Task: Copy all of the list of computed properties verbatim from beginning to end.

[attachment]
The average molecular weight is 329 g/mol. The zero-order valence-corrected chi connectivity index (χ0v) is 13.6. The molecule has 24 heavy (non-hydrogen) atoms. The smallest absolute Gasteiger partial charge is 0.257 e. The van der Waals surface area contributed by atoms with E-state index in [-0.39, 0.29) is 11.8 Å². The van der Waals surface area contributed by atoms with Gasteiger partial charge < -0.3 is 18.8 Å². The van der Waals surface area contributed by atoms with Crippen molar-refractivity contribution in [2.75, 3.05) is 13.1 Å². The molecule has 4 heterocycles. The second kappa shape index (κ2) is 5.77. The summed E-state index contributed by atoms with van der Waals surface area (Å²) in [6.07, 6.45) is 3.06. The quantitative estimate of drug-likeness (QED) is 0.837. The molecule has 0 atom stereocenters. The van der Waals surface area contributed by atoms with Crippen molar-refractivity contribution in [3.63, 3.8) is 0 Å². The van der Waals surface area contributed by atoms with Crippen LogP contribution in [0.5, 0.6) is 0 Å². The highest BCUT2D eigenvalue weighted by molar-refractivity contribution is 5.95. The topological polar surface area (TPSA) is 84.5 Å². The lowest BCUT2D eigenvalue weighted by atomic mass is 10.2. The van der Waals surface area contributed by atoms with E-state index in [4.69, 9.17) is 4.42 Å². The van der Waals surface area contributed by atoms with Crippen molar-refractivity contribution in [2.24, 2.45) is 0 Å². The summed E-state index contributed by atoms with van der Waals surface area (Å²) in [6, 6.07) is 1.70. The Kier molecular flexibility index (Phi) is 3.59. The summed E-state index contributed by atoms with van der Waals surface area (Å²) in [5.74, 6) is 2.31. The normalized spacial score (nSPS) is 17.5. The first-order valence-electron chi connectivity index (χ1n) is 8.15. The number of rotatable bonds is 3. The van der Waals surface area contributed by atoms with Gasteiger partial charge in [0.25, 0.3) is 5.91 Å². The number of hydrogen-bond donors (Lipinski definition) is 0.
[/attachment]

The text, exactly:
The average molecular weight is 329 g/mol. The zero-order valence-corrected chi connectivity index (χ0v) is 13.6. The molecule has 24 heavy (non-hydrogen) atoms. The smallest absolute Gasteiger partial charge is 0.257 e. The van der Waals surface area contributed by atoms with E-state index in [-0.39, 0.29) is 11.8 Å². The van der Waals surface area contributed by atoms with Gasteiger partial charge < -0.3 is 18.8 Å². The van der Waals surface area contributed by atoms with Crippen molar-refractivity contribution in [2.75, 3.05) is 13.1 Å². The molecule has 4 heterocycles. The second kappa shape index (κ2) is 5.77. The summed E-state index contributed by atoms with van der Waals surface area (Å²) in [6.07, 6.45) is 3.06. The quantitative estimate of drug-likeness (QED) is 0.837. The molecule has 0 atom stereocenters. The van der Waals surface area contributed by atoms with Crippen molar-refractivity contribution in [3.63, 3.8) is 0 Å². The van der Waals surface area contributed by atoms with Crippen LogP contribution in [0.5, 0.6) is 0 Å². The highest BCUT2D eigenvalue weighted by molar-refractivity contribution is 5.95. The topological polar surface area (TPSA) is 84.5 Å². The lowest BCUT2D eigenvalue weighted by atomic mass is 10.2. The van der Waals surface area contributed by atoms with E-state index in [4.69, 9.17) is 4.42 Å². The van der Waals surface area contributed by atoms with Crippen molar-refractivity contribution in [2.24, 2.45) is 0 Å². The summed E-state index contributed by atoms with van der Waals surface area (Å²) in [6, 6.07) is 1.70. The Kier molecular flexibility index (Phi) is 3.59. The summed E-state index contributed by atoms with van der Waals surface area (Å²) in [5.74, 6) is 2.31. The normalized spacial score (nSPS) is 17.5. The first-order valence-electron chi connectivity index (χ1n) is 8.15. The number of rotatable bonds is 3. The van der Waals surface area contributed by atoms with Gasteiger partial charge in [0.25, 0.3) is 5.91 Å². The number of hydrogen-bond donors (Lipinski definition) is 0.